Wildlife - Species
Osprey (Pandion haliaetus)
Ospreys, locally known as fish hawks or fish eagles, are the only living representatives of the family Pandionidae and the genus Pandion. They are medium-sized birds (females being larger than males), measuring 53-61 cm (21-24 in) length with a 140-180 cm (55-70 in) wingspan. The osprey's back is brownish black, the breast is white with buff or brown speckles, and the tail is gray with dark bars. A dark stripe extends along the side of the face, through the bird's eye. The wings have characteristic dark "wrist" marks when viewed from below and are "bent" like those of a seagull. Juveniles are similar in appearance to adults, but the upper parts are more streaked and the long wing feathers are brownish-yellow. The adult plumage is gradually acquired through a series of molts and is usually complete when the bird is 18 months old.
Ospreys are specialized for living near water, where fish constitute almost their entire diet. The legs are long and equipped with long, curved talons (claws), and the undersurface of the toes is covered with short spines, or spicules, that allow the bird to hold on to slippery prey. The plumage is dense and oily and enables the osprey to dive into the water, a unique behavior among birds of prey. Other fish eaters, such as the bald eagle, snatch fish from the surface without entering the water.
Preferred Habitat and Biology
The osprey's breeding range extends from Alaska east to Newfoundland and south to Arizona and New Mexico. It also breeds along the Atlantic coast to southern Florida and the Gulf coast. Wintering grounds are north to California and South Carolina and south to Mexico and Chile. Because osprey feed on fish, they must nest in the vicinity of water. The majority of ospreys in the United States are found in marine environments, but inland nesting along rivers, lakes, and reservoirs is also important.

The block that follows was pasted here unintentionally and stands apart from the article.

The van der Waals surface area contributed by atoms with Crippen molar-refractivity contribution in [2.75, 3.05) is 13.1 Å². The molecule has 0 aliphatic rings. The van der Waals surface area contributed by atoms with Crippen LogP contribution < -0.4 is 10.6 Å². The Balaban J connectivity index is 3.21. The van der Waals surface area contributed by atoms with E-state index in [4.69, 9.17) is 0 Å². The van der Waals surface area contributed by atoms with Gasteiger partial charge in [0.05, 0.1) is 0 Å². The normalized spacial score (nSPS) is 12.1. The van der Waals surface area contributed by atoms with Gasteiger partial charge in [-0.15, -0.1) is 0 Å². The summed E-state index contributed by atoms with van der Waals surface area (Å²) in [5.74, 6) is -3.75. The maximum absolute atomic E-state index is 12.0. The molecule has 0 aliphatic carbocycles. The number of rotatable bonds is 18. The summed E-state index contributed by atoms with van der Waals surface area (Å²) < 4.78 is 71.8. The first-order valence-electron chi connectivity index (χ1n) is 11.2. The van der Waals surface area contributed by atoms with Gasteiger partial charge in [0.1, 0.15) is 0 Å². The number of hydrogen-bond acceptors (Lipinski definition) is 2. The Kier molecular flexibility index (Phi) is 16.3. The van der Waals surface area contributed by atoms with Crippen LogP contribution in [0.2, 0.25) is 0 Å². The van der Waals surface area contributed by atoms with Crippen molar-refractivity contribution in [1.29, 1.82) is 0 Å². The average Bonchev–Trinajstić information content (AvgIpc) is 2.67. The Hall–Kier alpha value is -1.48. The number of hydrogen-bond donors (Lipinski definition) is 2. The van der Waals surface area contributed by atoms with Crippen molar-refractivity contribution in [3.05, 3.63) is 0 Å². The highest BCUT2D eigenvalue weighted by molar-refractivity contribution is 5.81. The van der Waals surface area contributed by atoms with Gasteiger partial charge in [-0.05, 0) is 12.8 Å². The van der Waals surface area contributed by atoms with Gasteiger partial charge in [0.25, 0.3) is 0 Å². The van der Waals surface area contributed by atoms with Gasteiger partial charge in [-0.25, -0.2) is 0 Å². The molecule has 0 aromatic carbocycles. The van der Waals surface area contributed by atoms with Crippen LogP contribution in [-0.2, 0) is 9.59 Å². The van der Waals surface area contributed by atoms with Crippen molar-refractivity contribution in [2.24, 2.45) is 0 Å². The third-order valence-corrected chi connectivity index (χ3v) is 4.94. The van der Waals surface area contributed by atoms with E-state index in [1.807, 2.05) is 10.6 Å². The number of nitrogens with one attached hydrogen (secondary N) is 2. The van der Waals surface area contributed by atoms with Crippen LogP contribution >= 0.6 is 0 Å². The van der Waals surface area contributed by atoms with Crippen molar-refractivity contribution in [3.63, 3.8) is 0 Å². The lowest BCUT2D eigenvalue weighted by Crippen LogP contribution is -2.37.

Ospreys select habitat that has suitable perching structures and easy access to fish. Ospreys hover before landing, so they need nesting sites where they can easily land. They have been known to nest on both man-made and natural objects such as cranes, buildings, bridges, nest platforms, telephone poles, or partially rotten trees with no tops. All of these objects allow comfortable landing. Osprey build huge nests which eventually reach "eagle size." They are abundant in the ACE Basin as a result of the expansive saltmarsh and estuarine areas.
Most ospreys found in the United States are migratory birds, with an exception of those in southern Florida. Fall migration occurs from late August to November, peaking in September. They return to breeding grounds from late March to mid-April and begin nest construction or repair (often using the same nest as in the previous year) shortly thereafter. Historically, osprey nests were found on the tops of large dead, and sometimes live trees. Due to the reduced availability of nesting sites in some areas, especially along the mid-Atlantic coast, ospreys now regularly nest on man-made structures such as channel markers. Two to four eggs, pink or buff colored and blotched with brown, are laid in April. Incubation of the eggs, performed mainly by the female, last approximately 38 days. Young fledge at 44 -59 days and may continue to rely on parental care for another 6 weeks. Ospreys reach sexual maturity at 3 years of age. Their diet consists almost exclusively of live fish, although dead ones may be taken occasionally.
The osprey is not listed as threatened or endangered; however it is listed by the U.S. Fish and Wildlife Service as a species of "Special Emphasis." Populations of ospreys, along with those of other birds of prey, declined severely in the United States during the 1950s and 1960s due to pesticide poisoning that caused thinning of eggshells. This species is considered a biological indicator of environmental contamination, mainly of organochlorine pesticides. Ospreys are currently protected under the Migratory Bird Treaty Act and are now abundant in many areas where they had previously disappeared.
Bull, J. L. and J. Farrand, Jr. 1995. National Audubon Society Field Guide to North American Birds. Eastern Region. The Audubon Society field guide series. Alfred A. Knopf Inc., New York, NY.
Henny, C. J. 1986. Osprey (Pandion haliaeetus). U.S. Army Corps of Engineers Wildlife Resource Management Manual. Technical Report EL-86-5, Section 4.3.1. United States Fish and Wildlife Service, Patuxent Wildlife Research Center, Patuxent, MD.
Sprunt, A., Jr. and E. B. Chamberlain. 1970. South Carolina bird life. University of South Carolina Press, Columbia, SC.